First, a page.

Meaning of California Supreme Court Justice's Vote Not to Hear Prop 8 Challenges
The Los Angeles Times has reported here that "legal experts" are puzzled by California Supreme Court Associate Justice Joyce Kennard's statement when the court decided to hear the challenges to Prop 8. The court's order noted that Justice Kennard "would deny these petitions without prejudice to the filing in this court of an appropriate answer to determine Proposition 8's effect, if any, on the marriages of same-sex couples performed before Proposition 8's adoption."
The Times notes that Justice Kennard's "vote against hearing the legal challenges [might have been] procedural -- for example, she might have wanted them to be filed in lower courts first . . . ." But the paper then curiously claims that "a close reading of the court's one-page order suggests that gay-rights advocates may have lost a usually predictable ally in their effort to overturn Proposition 8." Perhaps Kennard has already decided she doesn't accept the interpretation of constitutional "revision" advanced by Prop 8's challengers.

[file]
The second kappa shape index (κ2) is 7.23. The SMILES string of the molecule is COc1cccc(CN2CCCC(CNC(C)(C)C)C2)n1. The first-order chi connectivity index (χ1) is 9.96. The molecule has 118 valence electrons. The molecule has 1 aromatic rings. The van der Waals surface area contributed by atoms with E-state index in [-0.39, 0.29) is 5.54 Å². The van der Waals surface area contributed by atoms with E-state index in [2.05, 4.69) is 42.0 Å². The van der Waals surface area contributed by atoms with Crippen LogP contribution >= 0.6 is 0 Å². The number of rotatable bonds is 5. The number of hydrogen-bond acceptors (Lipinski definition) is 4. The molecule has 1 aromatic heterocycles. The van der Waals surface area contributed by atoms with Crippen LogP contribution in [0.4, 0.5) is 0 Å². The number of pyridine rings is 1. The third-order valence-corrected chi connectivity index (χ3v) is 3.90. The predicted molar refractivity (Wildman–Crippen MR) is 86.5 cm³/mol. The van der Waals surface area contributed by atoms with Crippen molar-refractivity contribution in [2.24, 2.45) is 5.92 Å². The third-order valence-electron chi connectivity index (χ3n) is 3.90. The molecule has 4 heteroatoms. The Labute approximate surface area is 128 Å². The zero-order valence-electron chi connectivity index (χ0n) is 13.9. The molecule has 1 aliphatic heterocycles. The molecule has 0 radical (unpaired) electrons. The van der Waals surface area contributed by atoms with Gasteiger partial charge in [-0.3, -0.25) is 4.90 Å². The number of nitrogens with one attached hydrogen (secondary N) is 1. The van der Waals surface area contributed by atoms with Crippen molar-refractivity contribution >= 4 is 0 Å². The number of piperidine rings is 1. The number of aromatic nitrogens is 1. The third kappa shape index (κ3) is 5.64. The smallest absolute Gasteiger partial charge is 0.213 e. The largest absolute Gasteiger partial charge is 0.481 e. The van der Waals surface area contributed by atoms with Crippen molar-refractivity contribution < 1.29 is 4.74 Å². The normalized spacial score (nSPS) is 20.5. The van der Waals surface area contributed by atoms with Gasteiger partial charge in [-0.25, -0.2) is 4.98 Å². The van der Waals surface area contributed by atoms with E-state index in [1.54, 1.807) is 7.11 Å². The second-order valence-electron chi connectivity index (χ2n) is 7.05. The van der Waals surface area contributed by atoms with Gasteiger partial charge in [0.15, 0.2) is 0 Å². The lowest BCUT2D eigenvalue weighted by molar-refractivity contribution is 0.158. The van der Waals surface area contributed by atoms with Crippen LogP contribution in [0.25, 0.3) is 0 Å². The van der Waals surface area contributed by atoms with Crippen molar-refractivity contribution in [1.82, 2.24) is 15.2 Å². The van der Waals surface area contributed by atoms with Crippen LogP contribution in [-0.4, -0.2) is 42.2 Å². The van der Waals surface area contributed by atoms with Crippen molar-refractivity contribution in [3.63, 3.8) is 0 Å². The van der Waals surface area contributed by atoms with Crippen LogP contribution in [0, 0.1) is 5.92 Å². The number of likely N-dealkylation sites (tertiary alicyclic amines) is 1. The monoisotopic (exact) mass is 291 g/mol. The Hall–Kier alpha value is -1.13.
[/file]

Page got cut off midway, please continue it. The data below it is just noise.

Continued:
To support this interpretation, which I shall call the pessimistic reading of Justice Kennard's statement, the Times reasons as follows:
The order said Kennard would hear a new case to resolve the validity of the 18,000 same-sex marriages "without prejudice" -- a phrase that indicates she was open to arguments on the issue. But she declined to modify her denial of the Proposition 8 challenges with those same words.But this reading is flawed.
What Justice Kennard said was that she would deny these petitions challenging Prop 8 without prejudice to -- without harming -- the Prop 8 challengers' ability to file new suits about Prop 8's meaning in the California Supreme Court. A denial of the petition without qualifying language is non-precedential and would leave the parties free to file a new suit making precisely the same arguments in state trial court. (Legal beagles can find confirmation of this claim in the California Supreme Court's decision in Funeral Directors Association of Los Angeles & Southern California v. Board of Funeral Directors & Embalmers of California, 22 Cal. 2d 104, 136 P.2d 785 (1943).) So, even if the Times is reading the scope of the "without prejudice" caveat correctly, it does not mean that Justice Kennard said she would have voted against the constitutional challenge to Proposition 8 on the merits. Rather, she just didn't vote now to hear the case in the state supreme court originally.
So, while we cannot know what was in Justice Kennard's mind unless she tells us, there is less to support the pessimistic reading than the Times suggested.